The non-profit Kidzeum of Health and Science in Springfield is using Paycheck Protection Program funds to stay afloat during the COVID-19 pandemic.
The kid-centric museum has been retooling its programs and operations to meet the challenge COVID-19 presents - educating children while ensuring safety.
Executive Director Leah Wilson said the museum is still figuring out how to make that work.
“Like a lot of other organizations, we are in a position, whether we want to be in it or not, of completely reimagining what we do as an institution and how we do it and how we fund it,” Wilson said.
Wilson said the museum previously applied for a $50,000 grant with the city, but Springfield city council has so far left it in committee.
She said the museum’s Paycheck Protection Program funds will help retain staff and fund things like virtual summer camps and science kits.
“Right now we're providing science kits, through partnerships with other organizations and schools, to help kids who need those materials the most and can benefit from them the most to have some wonderful STEM activities to do at home,” Wilson said.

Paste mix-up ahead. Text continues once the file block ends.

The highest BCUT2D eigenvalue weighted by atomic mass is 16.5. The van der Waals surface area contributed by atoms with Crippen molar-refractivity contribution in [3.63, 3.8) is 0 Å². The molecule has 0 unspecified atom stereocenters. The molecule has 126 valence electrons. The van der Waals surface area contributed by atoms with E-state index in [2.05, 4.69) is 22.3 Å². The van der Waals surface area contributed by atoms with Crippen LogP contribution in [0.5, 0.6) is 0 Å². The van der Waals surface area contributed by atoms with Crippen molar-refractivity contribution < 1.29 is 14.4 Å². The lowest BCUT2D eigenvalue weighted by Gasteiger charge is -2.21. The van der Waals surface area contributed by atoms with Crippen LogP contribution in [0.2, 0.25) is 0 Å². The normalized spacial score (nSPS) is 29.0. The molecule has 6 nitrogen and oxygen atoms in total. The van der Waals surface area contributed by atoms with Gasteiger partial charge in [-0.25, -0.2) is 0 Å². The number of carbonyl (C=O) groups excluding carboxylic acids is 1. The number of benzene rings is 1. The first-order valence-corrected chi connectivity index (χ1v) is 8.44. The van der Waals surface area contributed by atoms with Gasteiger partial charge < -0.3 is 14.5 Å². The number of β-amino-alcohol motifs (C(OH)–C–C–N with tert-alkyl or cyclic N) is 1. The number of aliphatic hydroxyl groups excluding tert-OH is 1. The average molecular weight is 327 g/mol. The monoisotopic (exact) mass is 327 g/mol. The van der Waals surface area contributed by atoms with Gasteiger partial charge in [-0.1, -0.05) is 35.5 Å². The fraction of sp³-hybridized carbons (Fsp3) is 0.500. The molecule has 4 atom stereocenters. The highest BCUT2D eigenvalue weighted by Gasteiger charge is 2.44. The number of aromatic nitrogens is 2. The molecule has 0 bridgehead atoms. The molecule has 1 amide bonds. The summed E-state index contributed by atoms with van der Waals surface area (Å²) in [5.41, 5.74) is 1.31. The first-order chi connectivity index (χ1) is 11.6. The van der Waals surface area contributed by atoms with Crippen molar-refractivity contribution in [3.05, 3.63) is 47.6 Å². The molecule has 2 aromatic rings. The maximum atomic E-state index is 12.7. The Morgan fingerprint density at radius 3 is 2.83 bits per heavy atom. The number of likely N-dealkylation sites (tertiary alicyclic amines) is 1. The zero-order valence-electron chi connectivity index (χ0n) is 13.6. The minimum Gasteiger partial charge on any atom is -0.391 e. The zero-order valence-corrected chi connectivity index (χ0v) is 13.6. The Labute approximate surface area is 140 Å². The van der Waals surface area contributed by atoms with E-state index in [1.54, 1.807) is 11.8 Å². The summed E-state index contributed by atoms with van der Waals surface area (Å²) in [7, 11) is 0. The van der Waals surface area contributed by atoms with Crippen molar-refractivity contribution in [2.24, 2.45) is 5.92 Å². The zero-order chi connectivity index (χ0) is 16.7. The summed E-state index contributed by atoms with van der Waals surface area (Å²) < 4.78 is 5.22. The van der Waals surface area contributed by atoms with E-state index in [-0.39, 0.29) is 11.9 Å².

“We're also trying to alleviate parents because we know a lot of them are juggling a lot. They're trying to be teachers and also [have to] be on Zoom calls and get work done and it's a strain.”
Wilson explained the museum’s forthcoming summer programs will be designed to ensure no children are exposed to the virus.
“If we can have them in person, but there are restrictions, how do we manage those restrictions on-site?” she said. “If we can't have them in person, can we make them strong enough, compelling enough and interactive enough that they are valuable as online summer camps?”
The Kidzeum may be collaborating with the Lincoln Memorial Garden and the Springfield Park District on upcoming programs. In an effort to meet social distancing requirements, Wilson said the museum may host summer programs outside under staff supervision.
When it’s allowed to reopen, Wilson said the museum is preparing for crowd control and “aggressive sanitation schedules.”
“We're assuming that we're going to use a time-ticketing system so that we can monitor the number of people in the building and keep them spread out,” Wilson said. “We'll change our traffic flow through the buildings so that people are not bottlenecked at entrance and exit points, and we'll probably close down during a portion of the day to do some additional sanitation to help alleviate the concern that many people will feel coming back to museums that are high-touch, as we say.”
Upcoming exhibits will be designed to teach kids the importance of keeping yourself well during the pandemic.
“The Department of Public Health can tell us as parents, ‘here's what you should do to keep your children safe,’” Wilson said. “But a museum can take that information and create playful, engaging content that is accessible for children of multiple ages, makes it fun, and hopefully even gets kids excited about some of the things that they can do to keep themselves and other people healthy.”